A dedicated server may be compared to a safety deposit box held within a bank. A client ‘rents’ a safety deposit box in a Swiss bank which allows the client to store anything he desires within his box as long as it fits. If his items are too large he can acquire a larger box. His rent entitles him to a ‘dedicated’ storage space for his personal items which are kept separate from the bank’s other clients’ items. However, despite the extended storage freedom compared to ‘shared’ storage space, the client has no ownership or control over the actual physical box. In other words, the client does not reserve the right to put his own lock onto the box neither is he entitled to mark nor paint the box. Furthermore, the client has no control over the physical storage of the box nor the manner in which the box is physically protected as this is a service historically offered by banks and over which banks retain strict control.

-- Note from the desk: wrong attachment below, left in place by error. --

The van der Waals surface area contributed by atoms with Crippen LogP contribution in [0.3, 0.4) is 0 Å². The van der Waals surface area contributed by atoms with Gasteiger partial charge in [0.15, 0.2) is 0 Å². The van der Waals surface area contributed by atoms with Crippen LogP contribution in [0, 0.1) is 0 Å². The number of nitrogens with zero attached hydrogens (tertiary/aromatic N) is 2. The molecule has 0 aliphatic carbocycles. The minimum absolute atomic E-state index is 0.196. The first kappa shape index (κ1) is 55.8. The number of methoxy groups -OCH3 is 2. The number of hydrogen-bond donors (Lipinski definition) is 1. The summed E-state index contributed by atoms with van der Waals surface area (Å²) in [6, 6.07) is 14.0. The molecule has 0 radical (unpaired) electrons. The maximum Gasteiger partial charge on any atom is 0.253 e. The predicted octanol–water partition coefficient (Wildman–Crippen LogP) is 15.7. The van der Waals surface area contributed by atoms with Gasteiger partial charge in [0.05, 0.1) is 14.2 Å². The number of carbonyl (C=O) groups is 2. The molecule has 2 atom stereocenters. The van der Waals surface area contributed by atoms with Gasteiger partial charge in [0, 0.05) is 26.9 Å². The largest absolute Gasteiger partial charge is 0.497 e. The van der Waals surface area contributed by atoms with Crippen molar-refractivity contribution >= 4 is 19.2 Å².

In order to provide ‘dedicated space’ the bank utilises physical equipment, for example, the safety deposit box. Despite the use of the safety deposit box, the client is ‘renting’ storage space and not physical property of the bank. The ‘safety deposit box’ is not the object of the service but the equipment required to provide the object of the service – separate and safe storage.
The dedicated server is a form of virtual ‘safety deposit box’ in respect of which the physical server equipment is merely a device which facilitates the provision of secure virtual storage.